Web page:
When Ms. Marks and her poodle Jeffrey walk into your exam room, they naturally fall into the category of “client/patient” or “pet owner/pet.” If you know Ms. Marks better as “Jen” from outside of work, she might even have the added role of “good friend” or “neighbor.” But what about the label of “learner”? Do you think of your clients as learners?

If you don’t, think again.

With information available at the tap of a finger, pet owners are consuming knowledge (accurate or otherwise) faster than ever before. In fact, the American Pet Product Association reported that in 2019, U.S. spending in the pet industry was $95.7 billion dollars. And since it’s rare for anyone to purchase products or services without researching them, it’s safe to assume that pet owners who contributed to this number learned A LOT while doing so.

 

The modern learner

Ms. Marks, pet owners in general, your colleagues, and even yourself, are the types of people that Bersin by Deloitte was thinking about when they developed their “Meet the Modern Learner” infographic. Regardless of what side of the exam table you’re standing on, we are all modern-day learning professionals—both at and outside of work—with a desire to learn about topics that matter to us. However, we all face the forces of impatience, distraction, and information overload in our attempts to do so.

Let’s think of this in the context of a pet owner looking for health information about their pet’s health.

Knowing this, it’s easy to appreciate how well-intentioned pet health education efforts by a veterinary team can be derailed. And it’s not that pet owners don’t want the information. They do, but your messages have serious competition when it comes to securing a spot on their radar.

 

So where does that leave us?

As you start to see pet owners as modern learners and consider their Achilles heel for learning, what are some things you can do to get your client education message heard?

 

1. Overcome impatience: Give pet owners the right information when they want it

This means that if a pet owner is concerned about their pet’s upcoming dental cleaning, address those concerns. It’s not the time to hammer home the importance of heartworm prevention. If your client doesn’t get their questions answered and feel reassured, they’ll start Googling as soon as they leave the clinic. And of course, that usually ends with them finding irrelevant results or testimonials by pet owners who have experienced the worst possible outcomes. Not helpful.

By providing a tangible, topic-targeted handout from ClientEd, you ensure your clients have the right information that clearly and concisely matches their focus at that moment. And because you can review it with them, tailor it to their pet, and offer it with a reassuring word, you’re demonstrating that what you provide—good information AND humanity—is worth more than Dr. Google can offer.

 

2. Overcome distraction: Grab the attention of pet owners in new ways

You know how when you drive to work every day and don’t really notice the scenery. And then one day, someone gives you a ride, and as the passenger, you see things you hadn’t noticed before—a new building, an updated sign? Just the act of changing seats in the car can be enough of a change to make you sit up and take notice.

The same thing applies when sharing information with pet owners. By using a ClientEd handout as part of your in-clinic conversation—be it for drawing on, highlighting key ideas in, or using it to jot down home care details for a pet—you’ve changed up your delivery. Now the client has something to focus on, something that you’ve identified as being an important source of information, is theirs to keep, and unlike their Google searches, is specific to their pet’s health needs.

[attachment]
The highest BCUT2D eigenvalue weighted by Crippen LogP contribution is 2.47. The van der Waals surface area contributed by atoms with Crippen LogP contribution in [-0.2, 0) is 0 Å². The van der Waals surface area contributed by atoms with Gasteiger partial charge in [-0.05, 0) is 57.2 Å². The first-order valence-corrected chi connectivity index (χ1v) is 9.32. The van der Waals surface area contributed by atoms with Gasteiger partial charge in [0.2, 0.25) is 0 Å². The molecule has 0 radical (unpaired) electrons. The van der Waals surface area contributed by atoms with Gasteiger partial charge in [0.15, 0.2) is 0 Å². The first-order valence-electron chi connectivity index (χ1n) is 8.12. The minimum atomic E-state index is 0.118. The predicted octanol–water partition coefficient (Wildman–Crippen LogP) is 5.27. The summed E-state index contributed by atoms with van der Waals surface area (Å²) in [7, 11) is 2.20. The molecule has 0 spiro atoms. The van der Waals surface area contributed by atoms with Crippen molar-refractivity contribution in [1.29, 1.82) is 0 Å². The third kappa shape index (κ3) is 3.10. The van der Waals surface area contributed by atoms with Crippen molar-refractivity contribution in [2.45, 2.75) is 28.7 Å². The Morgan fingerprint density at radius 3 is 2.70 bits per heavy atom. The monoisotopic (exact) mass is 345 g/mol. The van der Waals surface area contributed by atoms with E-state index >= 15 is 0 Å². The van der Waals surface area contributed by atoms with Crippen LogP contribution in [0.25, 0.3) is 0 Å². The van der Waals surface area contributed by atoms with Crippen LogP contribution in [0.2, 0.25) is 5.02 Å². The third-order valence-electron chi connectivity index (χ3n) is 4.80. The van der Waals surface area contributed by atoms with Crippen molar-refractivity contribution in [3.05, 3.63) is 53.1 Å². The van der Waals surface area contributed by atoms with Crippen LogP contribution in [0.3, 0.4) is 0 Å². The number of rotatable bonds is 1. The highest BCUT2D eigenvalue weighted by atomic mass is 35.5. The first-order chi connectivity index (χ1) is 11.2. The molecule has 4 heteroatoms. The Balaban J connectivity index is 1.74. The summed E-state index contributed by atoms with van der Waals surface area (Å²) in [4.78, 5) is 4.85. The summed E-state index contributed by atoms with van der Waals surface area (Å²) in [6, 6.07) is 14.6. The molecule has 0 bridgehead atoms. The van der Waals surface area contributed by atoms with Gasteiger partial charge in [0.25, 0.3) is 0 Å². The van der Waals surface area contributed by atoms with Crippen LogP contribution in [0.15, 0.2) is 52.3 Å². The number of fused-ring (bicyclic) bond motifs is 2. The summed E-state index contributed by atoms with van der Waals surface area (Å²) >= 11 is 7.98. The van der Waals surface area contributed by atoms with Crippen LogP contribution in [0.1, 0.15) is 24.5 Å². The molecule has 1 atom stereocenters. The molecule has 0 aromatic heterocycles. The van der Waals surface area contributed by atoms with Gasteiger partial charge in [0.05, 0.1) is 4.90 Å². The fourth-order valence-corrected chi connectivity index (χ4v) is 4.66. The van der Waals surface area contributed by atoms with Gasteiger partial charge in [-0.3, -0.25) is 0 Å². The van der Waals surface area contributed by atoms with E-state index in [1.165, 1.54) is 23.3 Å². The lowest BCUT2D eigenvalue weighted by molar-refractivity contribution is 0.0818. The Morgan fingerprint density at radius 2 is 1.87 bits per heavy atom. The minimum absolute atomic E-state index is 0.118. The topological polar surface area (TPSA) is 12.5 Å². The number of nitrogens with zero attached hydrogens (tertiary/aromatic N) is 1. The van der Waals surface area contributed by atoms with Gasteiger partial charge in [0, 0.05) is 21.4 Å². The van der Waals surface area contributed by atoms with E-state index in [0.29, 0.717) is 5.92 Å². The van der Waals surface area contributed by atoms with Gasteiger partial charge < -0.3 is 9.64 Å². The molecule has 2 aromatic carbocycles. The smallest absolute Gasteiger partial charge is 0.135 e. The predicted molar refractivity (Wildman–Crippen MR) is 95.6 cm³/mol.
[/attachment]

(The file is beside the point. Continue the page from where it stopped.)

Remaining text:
Another way to catch a client’s attention is to include new and relevant information in communications that they’re expecting to receive from you. For example, if you send an appointment reminder that their pet is due for vaccinations, include a link to the handout in the ClientEd library on why boosters are important. They won’t be expecting it and, with the ClientEd library integrated into your website, you can surprise them with a complete repository of free and reliable information.

Free and reliable? There’s an attention grabber if there ever was one!

 

3. Overcome information overload: Encourage thinking instead of remembering

From the beginning of a pet’s appointment to the end, clients are trying to remember a lot—things they’ve observed at home, questions they want to ask, next appointment dates, and more. And that’s on top of your pet care recommendations, medication instructions, and everything else they’ve got going on.

Instead of adding to your client’s mental load and risking memory failure, subtract where you can to encourage thinking instead of remembering. For example, use a ClientEd handout as a guide to review a pet’s health condition with a client, but remind the client that the details are all contained in the handout. This takes the pressure off clients to mentally capture everything you’re saying. It frees them up for higher-level thinking, like how they can take action on the health care recommendations you’ve made and make them work. For example, they may have concerns about timing medication administration given their work schedules or how much help their pet should be given when going up or down stairs. While some of that information may be covered in the handout, the fact that they’re actively thinking about their pet’s condition on their own terms improves the likelihood of the information being retained and complied with.

 

So, the next time you walk into an exam room, try thinking of your client as a learner. It might change what, when, where, and how you share your next pet health message.

 


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